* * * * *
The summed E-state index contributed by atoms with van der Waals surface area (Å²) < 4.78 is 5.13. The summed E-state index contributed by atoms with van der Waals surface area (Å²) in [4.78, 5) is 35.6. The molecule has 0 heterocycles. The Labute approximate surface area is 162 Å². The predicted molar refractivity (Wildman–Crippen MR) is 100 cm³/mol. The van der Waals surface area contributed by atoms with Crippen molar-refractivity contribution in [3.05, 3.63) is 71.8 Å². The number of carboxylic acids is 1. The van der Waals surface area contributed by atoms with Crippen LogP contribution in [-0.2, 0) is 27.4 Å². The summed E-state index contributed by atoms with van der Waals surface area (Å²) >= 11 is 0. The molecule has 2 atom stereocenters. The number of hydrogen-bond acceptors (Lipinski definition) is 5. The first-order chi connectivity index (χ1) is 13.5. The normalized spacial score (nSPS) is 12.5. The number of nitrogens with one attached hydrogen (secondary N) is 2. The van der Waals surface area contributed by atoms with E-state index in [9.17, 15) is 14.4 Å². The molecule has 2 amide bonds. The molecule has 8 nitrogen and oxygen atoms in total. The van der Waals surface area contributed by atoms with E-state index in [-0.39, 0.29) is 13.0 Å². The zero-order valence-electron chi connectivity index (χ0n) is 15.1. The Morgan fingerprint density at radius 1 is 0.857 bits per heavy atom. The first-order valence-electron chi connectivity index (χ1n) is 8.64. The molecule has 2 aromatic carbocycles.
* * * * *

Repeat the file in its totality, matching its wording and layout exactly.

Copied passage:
The summed E-state index contributed by atoms with van der Waals surface area (Å²) < 4.78 is 5.13. The summed E-state index contributed by atoms with van der Waals surface area (Å²) in [4.78, 5) is 35.6. The molecule has 0 heterocycles. The Labute approximate surface area is 162 Å². The predicted molar refractivity (Wildman–Crippen MR) is 100 cm³/mol. The van der Waals surface area contributed by atoms with Crippen molar-refractivity contribution in [3.05, 3.63) is 71.8 Å². The number of carboxylic acids is 1. The van der Waals surface area contributed by atoms with Crippen LogP contribution in [-0.2, 0) is 27.4 Å². The summed E-state index contributed by atoms with van der Waals surface area (Å²) >= 11 is 0. The molecule has 2 atom stereocenters. The number of hydrogen-bond acceptors (Lipinski definition) is 5. The first-order chi connectivity index (χ1) is 13.5. The normalized spacial score (nSPS) is 12.5. The number of nitrogens with one attached hydrogen (secondary N) is 2. The van der Waals surface area contributed by atoms with E-state index in [9.17, 15) is 14.4 Å². The molecule has 2 amide bonds. The molecule has 8 nitrogen and oxygen atoms in total. The van der Waals surface area contributed by atoms with E-state index in [-0.39, 0.29) is 13.0 Å². The zero-order valence-electron chi connectivity index (χ0n) is 15.1. The Morgan fingerprint density at radius 1 is 0.857 bits per heavy atom. The first-order valence-electron chi connectivity index (χ1n) is 8.64. The molecule has 2 aromatic carbocycles.